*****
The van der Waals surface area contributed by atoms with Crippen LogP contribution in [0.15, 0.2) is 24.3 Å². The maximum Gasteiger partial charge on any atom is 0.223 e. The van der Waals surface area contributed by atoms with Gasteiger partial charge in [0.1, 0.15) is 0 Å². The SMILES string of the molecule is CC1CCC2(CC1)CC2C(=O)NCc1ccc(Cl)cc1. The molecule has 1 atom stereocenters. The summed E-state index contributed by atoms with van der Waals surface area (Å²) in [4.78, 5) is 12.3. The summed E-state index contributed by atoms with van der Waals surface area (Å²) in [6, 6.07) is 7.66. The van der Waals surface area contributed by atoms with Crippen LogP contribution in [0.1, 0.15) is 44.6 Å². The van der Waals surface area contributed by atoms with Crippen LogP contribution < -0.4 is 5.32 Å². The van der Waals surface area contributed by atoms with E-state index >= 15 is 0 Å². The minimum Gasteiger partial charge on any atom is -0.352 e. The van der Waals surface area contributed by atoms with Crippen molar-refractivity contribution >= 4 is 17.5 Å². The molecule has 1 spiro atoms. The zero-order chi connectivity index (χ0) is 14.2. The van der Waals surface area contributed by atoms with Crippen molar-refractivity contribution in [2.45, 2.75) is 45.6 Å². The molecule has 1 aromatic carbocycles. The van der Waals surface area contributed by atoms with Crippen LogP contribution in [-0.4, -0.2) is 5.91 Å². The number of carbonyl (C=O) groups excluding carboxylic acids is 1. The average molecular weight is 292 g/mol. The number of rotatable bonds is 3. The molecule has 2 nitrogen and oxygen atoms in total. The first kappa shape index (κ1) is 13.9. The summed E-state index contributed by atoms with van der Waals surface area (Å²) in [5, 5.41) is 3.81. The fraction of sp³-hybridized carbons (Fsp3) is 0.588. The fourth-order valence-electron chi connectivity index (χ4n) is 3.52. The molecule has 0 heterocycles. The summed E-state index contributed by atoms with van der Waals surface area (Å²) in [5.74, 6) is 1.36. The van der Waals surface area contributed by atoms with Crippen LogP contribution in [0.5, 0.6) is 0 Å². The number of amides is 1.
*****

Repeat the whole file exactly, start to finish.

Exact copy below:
The van der Waals surface area contributed by atoms with Crippen LogP contribution in [0.15, 0.2) is 24.3 Å². The maximum Gasteiger partial charge on any atom is 0.223 e. The van der Waals surface area contributed by atoms with Gasteiger partial charge in [0.1, 0.15) is 0 Å². The SMILES string of the molecule is CC1CCC2(CC1)CC2C(=O)NCc1ccc(Cl)cc1. The molecule has 1 atom stereocenters. The summed E-state index contributed by atoms with van der Waals surface area (Å²) in [4.78, 5) is 12.3. The summed E-state index contributed by atoms with van der Waals surface area (Å²) in [6, 6.07) is 7.66. The van der Waals surface area contributed by atoms with Crippen LogP contribution in [0.1, 0.15) is 44.6 Å². The van der Waals surface area contributed by atoms with Crippen LogP contribution < -0.4 is 5.32 Å². The van der Waals surface area contributed by atoms with E-state index >= 15 is 0 Å². The minimum Gasteiger partial charge on any atom is -0.352 e. The van der Waals surface area contributed by atoms with Crippen molar-refractivity contribution >= 4 is 17.5 Å². The molecule has 1 spiro atoms. The zero-order chi connectivity index (χ0) is 14.2. The van der Waals surface area contributed by atoms with Crippen molar-refractivity contribution in [2.45, 2.75) is 45.6 Å². The molecule has 1 aromatic carbocycles. The van der Waals surface area contributed by atoms with Crippen LogP contribution in [-0.4, -0.2) is 5.91 Å². The number of carbonyl (C=O) groups excluding carboxylic acids is 1. The average molecular weight is 292 g/mol. The number of rotatable bonds is 3. The molecule has 2 nitrogen and oxygen atoms in total. The first kappa shape index (κ1) is 13.9. The summed E-state index contributed by atoms with van der Waals surface area (Å²) in [5, 5.41) is 3.81. The fraction of sp³-hybridized carbons (Fsp3) is 0.588. The fourth-order valence-electron chi connectivity index (χ4n) is 3.52. The molecule has 0 heterocycles. The summed E-state index contributed by atoms with van der Waals surface area (Å²) in [5.74, 6) is 1.36. The van der Waals surface area contributed by atoms with Crippen LogP contribution in [0.5, 0.6) is 0 Å². The number of amides is 1.